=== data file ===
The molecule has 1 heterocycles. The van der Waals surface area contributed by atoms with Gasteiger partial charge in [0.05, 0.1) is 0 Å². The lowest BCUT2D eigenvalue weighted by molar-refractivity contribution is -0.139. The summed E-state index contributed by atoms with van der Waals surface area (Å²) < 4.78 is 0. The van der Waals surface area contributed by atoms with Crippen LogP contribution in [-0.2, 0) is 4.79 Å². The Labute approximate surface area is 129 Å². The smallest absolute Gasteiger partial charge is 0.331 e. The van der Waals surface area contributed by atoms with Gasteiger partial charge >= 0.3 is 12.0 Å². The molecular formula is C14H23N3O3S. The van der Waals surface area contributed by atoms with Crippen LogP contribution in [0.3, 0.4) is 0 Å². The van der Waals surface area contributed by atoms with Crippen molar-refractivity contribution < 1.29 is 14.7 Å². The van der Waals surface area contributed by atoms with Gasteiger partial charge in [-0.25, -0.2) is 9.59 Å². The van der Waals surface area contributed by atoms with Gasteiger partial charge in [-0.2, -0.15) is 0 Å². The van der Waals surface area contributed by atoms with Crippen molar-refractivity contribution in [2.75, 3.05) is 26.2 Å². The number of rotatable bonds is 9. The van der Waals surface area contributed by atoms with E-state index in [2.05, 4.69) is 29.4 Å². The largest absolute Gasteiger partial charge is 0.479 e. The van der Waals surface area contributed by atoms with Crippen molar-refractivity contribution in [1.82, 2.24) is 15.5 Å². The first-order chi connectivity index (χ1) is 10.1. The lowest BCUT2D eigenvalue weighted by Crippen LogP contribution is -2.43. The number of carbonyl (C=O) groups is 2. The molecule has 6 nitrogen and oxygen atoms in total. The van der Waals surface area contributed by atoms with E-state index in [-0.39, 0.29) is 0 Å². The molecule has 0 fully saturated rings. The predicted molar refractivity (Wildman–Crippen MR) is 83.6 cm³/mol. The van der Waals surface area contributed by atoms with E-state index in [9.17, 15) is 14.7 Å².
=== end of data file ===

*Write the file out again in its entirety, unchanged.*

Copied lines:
The molecule has 1 heterocycles. The van der Waals surface area contributed by atoms with Gasteiger partial charge in [0.05, 0.1) is 0 Å². The lowest BCUT2D eigenvalue weighted by molar-refractivity contribution is -0.139. The summed E-state index contributed by atoms with van der Waals surface area (Å²) < 4.78 is 0. The van der Waals surface area contributed by atoms with Crippen LogP contribution in [-0.2, 0) is 4.79 Å². The Labute approximate surface area is 129 Å². The smallest absolute Gasteiger partial charge is 0.331 e. The van der Waals surface area contributed by atoms with Gasteiger partial charge >= 0.3 is 12.0 Å². The molecular formula is C14H23N3O3S. The van der Waals surface area contributed by atoms with Crippen LogP contribution in [0.3, 0.4) is 0 Å². The van der Waals surface area contributed by atoms with Crippen molar-refractivity contribution < 1.29 is 14.7 Å². The van der Waals surface area contributed by atoms with Gasteiger partial charge in [-0.25, -0.2) is 9.59 Å². The van der Waals surface area contributed by atoms with Gasteiger partial charge in [-0.2, -0.15) is 0 Å². The van der Waals surface area contributed by atoms with Crippen molar-refractivity contribution in [2.75, 3.05) is 26.2 Å². The number of rotatable bonds is 9. The van der Waals surface area contributed by atoms with E-state index in [2.05, 4.69) is 29.4 Å². The largest absolute Gasteiger partial charge is 0.479 e. The van der Waals surface area contributed by atoms with Crippen molar-refractivity contribution in [1.82, 2.24) is 15.5 Å². The first-order chi connectivity index (χ1) is 10.1. The lowest BCUT2D eigenvalue weighted by Crippen LogP contribution is -2.43. The number of carbonyl (C=O) groups is 2. The molecule has 6 nitrogen and oxygen atoms in total. The van der Waals surface area contributed by atoms with E-state index in [-0.39, 0.29) is 0 Å². The molecule has 0 fully saturated rings. The predicted molar refractivity (Wildman–Crippen MR) is 83.6 cm³/mol. The van der Waals surface area contributed by atoms with E-state index in [9.17, 15) is 14.7 Å².